As mentioned above, the types of foods that you eat have an impact on both your brain health, gut health, and in turn your mood!
Nourishing Brain, Gut and Mood Foods.
What types of food are important for brain health, the microbiome, and therefore for mood?
Brain nourishing foods:
The brain likes high-quality foods that contain lots of vitamins, minerals, and antioxidants. Foods that are nourishing and protective from oxidative stress.
1. Fatty Fish. (freshly caught)
60% of the brain is made up of fat and half of that is comprised of omega 3 fatty acids. The brain uses omega 3 to build brain and nerve cells and these fats are essential for learning and development. Found in salmon, trout, herring, and sardines. As these are high in histamine, an alternative can be flaxseed oil. If eating fresh fish make sure it has been frozen within 1 hour of catch, as fish increases in histamine rapidly. Check the low histamine food guide for more info on fish.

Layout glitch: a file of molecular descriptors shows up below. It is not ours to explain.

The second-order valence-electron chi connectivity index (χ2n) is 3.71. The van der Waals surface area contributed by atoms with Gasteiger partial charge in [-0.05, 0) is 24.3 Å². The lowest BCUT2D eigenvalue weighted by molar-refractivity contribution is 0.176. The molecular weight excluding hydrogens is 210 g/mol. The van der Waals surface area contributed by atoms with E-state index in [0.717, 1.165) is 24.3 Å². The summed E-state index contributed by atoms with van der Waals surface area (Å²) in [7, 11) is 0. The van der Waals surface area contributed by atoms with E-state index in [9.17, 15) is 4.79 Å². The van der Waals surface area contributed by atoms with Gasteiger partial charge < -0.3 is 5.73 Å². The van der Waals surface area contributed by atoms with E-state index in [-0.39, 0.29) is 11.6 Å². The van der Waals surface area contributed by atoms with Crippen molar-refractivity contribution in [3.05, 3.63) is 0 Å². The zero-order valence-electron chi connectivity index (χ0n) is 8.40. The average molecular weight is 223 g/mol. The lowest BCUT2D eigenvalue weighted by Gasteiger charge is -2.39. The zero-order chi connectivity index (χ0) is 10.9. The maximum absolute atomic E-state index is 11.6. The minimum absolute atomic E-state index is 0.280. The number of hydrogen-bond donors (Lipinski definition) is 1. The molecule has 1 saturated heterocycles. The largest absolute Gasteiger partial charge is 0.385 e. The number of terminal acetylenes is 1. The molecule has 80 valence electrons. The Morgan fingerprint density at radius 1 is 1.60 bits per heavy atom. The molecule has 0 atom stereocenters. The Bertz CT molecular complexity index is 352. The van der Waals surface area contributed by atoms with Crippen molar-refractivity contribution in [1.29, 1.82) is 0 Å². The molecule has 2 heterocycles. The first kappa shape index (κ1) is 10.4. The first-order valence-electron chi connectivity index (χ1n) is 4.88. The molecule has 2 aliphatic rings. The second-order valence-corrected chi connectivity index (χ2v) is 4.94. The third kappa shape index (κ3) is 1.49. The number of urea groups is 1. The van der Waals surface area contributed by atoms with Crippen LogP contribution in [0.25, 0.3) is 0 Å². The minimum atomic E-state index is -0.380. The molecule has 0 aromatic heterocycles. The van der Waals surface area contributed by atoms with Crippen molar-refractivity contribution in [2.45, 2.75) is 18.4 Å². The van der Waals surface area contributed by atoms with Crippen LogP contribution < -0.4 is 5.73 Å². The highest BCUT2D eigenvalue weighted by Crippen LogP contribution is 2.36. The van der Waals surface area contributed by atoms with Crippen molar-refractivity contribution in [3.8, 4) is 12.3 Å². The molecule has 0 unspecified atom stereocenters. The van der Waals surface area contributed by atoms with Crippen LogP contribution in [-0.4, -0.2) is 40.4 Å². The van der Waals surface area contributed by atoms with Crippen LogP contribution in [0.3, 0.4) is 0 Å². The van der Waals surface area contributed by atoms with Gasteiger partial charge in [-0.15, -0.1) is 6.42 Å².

These contain anthocyanins, a plant compound with anti-inflammatory and anti-oxidant effects. Blueberry phytochemicals may also help develop beneficial gastrointestinal microflora.
Curcumin, the active ingredient in turmeric has both anti-oxidant and anti-inflammatory effects. More recent research has shown the benefit with mood, as it helps to boost serotonin and dopamine. Both neurotransmitters, required to feel good. It also contains a factor called neurotrophic. This is a type of growth hormone that helps brain cells grow.
Packed with antioxidants and is high in vitamin K. Vitamin K is essential for forming sphingolipids. A type of fat that’s densely packed into brain cells.